Time for Another Giant Leap For Mankind
In May of 1961, President John F. Kennedy announced a bold priority for the United States. He memorably urged the nation to send a man to the Moon by 1970:
“No single space project in this period will be more impressive to mankind, or more important for the long-range exploration of space; and none will be so difficult or expensive to accomplish.”
Kennedy and his administration recognized that the United States risked losing the space race to the Soviets during the Cold War. With tremendous federal support from Congress, it took just eight years before Neil Armstrong left dusty footprints behind on the Moon.
There were other significant challenges he addressed as well that we don’t hear as much about. Just one month earlier, the president pressed the country to overcome another serious task:
“If we could ever competitively— at a cheap rate—get fresh water from salt water, that would be in the long-range interest of humanity and would really dwarf any other scientific accomplishment.”
Kennedy understood that improving desalination technologies would raise men and women from lives of poverty and improve human health globally. Unfortunately, that quote failed to make many history books.
Why should water be a great national priority? Even though the planet is covered in water, only 2.5% of it is fresh and two-thirds of that is frozen. This doesn’t leave much for the estimated 10.1 billion people on Earth by 2100. Water consumption continues to increase at a faster rate than population growth. Today over one billion people do not have access to clean drinking water, and the United Nations estimates that unsanitary water leads to more than 2 million deaths every year. Waterborne illnesses are associated with 80% of disease and mortality in developing nations, and sadly, the majority of the victims are children.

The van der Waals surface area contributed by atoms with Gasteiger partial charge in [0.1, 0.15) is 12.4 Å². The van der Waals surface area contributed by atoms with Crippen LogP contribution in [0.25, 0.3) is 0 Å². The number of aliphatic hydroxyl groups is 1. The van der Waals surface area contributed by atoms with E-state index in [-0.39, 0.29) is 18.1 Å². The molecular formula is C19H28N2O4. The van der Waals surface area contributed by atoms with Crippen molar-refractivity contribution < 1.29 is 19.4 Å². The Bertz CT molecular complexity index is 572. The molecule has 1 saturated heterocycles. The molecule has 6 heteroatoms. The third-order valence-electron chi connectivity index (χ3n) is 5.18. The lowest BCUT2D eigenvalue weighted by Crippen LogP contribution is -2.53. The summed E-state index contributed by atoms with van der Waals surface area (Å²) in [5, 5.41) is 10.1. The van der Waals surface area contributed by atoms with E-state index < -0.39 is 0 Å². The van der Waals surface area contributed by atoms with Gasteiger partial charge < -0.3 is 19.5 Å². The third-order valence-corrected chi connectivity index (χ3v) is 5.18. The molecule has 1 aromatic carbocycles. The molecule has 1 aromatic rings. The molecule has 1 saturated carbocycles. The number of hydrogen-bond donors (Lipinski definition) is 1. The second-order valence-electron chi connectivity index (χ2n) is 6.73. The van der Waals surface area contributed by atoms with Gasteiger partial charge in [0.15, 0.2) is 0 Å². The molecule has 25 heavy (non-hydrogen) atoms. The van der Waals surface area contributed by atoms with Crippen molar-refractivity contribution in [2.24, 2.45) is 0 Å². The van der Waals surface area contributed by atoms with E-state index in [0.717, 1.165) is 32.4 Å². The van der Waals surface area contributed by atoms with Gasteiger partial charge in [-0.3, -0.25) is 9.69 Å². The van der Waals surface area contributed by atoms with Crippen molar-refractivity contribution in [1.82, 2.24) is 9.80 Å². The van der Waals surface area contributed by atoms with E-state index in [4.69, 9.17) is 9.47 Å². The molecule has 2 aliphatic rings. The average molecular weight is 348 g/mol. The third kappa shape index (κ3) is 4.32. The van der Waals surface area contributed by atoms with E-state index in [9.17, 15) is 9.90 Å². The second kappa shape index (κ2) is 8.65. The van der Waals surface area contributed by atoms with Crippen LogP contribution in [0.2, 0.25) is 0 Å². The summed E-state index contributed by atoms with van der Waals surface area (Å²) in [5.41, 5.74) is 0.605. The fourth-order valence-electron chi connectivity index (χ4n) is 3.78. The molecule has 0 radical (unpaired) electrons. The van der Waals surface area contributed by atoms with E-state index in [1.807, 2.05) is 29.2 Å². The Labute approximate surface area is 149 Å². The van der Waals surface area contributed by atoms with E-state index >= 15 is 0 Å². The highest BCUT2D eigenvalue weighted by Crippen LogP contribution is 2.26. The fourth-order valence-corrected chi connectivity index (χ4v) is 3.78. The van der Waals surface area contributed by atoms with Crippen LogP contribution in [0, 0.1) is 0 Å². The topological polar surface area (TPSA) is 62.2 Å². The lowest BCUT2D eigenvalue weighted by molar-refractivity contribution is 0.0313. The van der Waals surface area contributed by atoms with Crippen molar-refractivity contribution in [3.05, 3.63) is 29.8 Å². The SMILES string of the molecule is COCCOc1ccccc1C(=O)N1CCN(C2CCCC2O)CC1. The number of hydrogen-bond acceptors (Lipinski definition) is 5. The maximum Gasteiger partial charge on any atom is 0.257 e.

Since Kennedy’s 1961 call to arms, neither desalination nor the larger issue of the nation’s water infrastructure has received much public attention or regular directed federal support. Water R&D has not been a consistent priority, and investment has endured erratic boom and bust cycles.
During the 1960s and 1970s, the U.S. government cumulatively spent over $1 billion (in nominal dollars) on desalination R&D alone. The Water Resources Research Act of 1964 led to the creation of the Office of Water Research and Technology in the Department of Interior in 1974 to promote water resources management. It also helped to establish water research institutes at universities and colleges. Three years later, the Water Research and Conservation Act authorized $40 million for demon-stration-scale desalination plants. The following year, the Water Research and Development Act extended funding through 1980. But the Office of Water Research and Technology did not last. Just eight years after it opened, the Reagan administration abolished it, distributing authority over water programs among various agencies.
Congressional appropriations continue to be provided annually to fund water infrastructure, but it’s been 16 years since authorizing legislation was enacted to set drinking water policy. For wastewater, it has been a quarter century. Complicating matters further, because water programs are spread across a host of agencies and departments, it’s extremely difficult to track government R&D spending on water.
However, with the help of the National Academy of Sciences and the American Association for the Advancement of Science, we have been able to assemble a first-cut estimate for water R&D over time [in fiscal year (FY) 2011 dollars]. Although the details might be a little fuzzy, the overall picture is clear: Water R&D has been woefully neglected.